Americans Abroad: Not always seen in a positive light…
Rick Steves, my favorite Travel Guru, says it best: In spite of what we think, most of the civilized world doesn’t want to swap passports with Americans. They’re plenty happy with their lives. In fact, they scratch their heads over our insulated, self-centered view of the world. They don’t understand the American need to spend, accumulate, and work 80 hours a week, in exchange for little leisure or family time.
In short, they aren’t driven. Different priorities.
With this in mind, you can imagine how the “it’s-all-about-me” attitude that some Americans bring with them when traveling abroad rubs Europeans the wrong way. Notice that I said “some Americans”–certainly it’s not many of us, but enough to perpetuate the notion that we’re a crude and arrogant lot. Ouch!
Examples of poor travel etiquette
Here are several “Americans Abroad” incidents I’ve observed during my trips to Paris:
- It was a pleasant late afternoon lunch on Rue Cler. Around me, French folks were chatting and laughing quietly. One of the first things you notice about the French is that they love to talk, and do it intently. But they aren’t loud. In comes an American–the cotton t-shirt with stupid wording and baseball cap were dead giveaways–and orders iced tea. The server brings him a bottle of Lipton iced tea, because French people don’t really drink it and restaurants don’t keep gallons of it on hand. He refuses it, and loudly tells the server he wants real iced tea. She’s totally confused by this, and isn’t helped by his 1,000-decibel repeat demand. You know, more volume, as if she’s deaf. Finally she disappears into the kitchen and proudly returns with her best effort: weak brewed tea in a glass with some ice, and sets it down in front of him. He got up and left.
- Another afternoon, another cafe. Full of Parisians, enjoying a sunny, golden fall day. Zoom in on the American couple–again, faded t-shirt and a baseball cap on him, tight shorts on her–who are impatient to get going. Waiters don’t hover–besides, they are busy–and would never provide a bill until asked. It’s considered rude to seem to rush a customer. What a concept, huh? Grumbling to each other about the “terrible service,” they both stand. The female goes off in search of the waiter, and the male stands there, waving his credit card around. It was painful to watch.
- Here’s a funny one: Refusing to pay to use a WC. Restrooms don’t abound in Europe, and free ones are even more scarce. Even department stores sometimes charge a small fee, say 50 cents or so. People staff the restrooms, cleaning them, keeping the riff-raff out, and making sure all is well. It’s their job. So, I’m washing my hands, at a super-clean sink near Notre Dame Cathedral, when I hear unmistakable female American voices: “Are you kidding me? I’m not paying !” I smile to myself, as I imagine these women traipsing through the city, searching for a free toilet. Really, at some point they will be willing to pay just about anything to pee.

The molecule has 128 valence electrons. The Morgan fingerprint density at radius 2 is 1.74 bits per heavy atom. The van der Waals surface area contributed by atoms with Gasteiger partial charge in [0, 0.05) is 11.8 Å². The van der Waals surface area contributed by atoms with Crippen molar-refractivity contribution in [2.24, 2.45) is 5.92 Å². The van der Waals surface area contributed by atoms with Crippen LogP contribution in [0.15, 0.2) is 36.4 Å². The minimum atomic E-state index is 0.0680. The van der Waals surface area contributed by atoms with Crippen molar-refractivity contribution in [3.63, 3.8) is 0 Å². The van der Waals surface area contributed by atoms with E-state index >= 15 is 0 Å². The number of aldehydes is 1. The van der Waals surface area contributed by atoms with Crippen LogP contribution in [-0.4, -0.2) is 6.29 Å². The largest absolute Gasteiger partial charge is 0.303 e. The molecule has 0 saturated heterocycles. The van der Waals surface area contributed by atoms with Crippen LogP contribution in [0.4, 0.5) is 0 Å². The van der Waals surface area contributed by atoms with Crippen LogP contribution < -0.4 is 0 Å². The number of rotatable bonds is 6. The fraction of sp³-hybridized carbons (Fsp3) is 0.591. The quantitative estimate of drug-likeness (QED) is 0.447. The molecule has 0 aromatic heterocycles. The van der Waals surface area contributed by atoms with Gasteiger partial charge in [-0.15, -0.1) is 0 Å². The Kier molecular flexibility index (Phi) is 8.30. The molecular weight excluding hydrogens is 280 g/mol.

- Le Marché aux Puces is the largest flea market in the world. (“Les puces” literally means fleas, going back a few hundred years when second-hand goods came with a good chance of containing fleas.) With thousands of foreign visitors each year, the vendors have learned to speak in a variety of languages. While flipping through some lovely prints at an art dealer’s, the woman next to me began to speak to the dealer in a loud voice. He clearly pretended not to understand. So she upped the volume, with the same response. She stomped off, and I found myself apologizing to the man. Sure enough, he spoke in English: “Why these Americans need to be so loud? Very rude.”
Take time to learn…
I know what you’re going to say, that I’ve been to Europe and know these things. My response back to you: I did a little homework. We live in the age of Google, folks. Even a basic guidebook provides information on cultures and practices in different countries. It’s not rocket science. If you’re going to spend your hard-earned money on a special trip, why wouldn’t you want to learn how to make the most of it? Why wouldn’t you want to know what to expect? Why wouldn’t you want to know how to dress appropriately?
No, instead, many Americans want to travel, but they don’t want to be inconvenienced. They want American customs, everywhere they go. The bottomless cup of coffee. The right to dress as if going to a barbecue. As if everyone else is wrong, and should be doing things “our” way. When they discover that–surprise!–there are differences, the Americans are offended, not flexible. Makes for needlessly unpleasant situations, and perceptions, on both sides.
Paris, Las Vegas does NOT equal Paris, France.
Off my soapbox for now. Your comments are appreciated.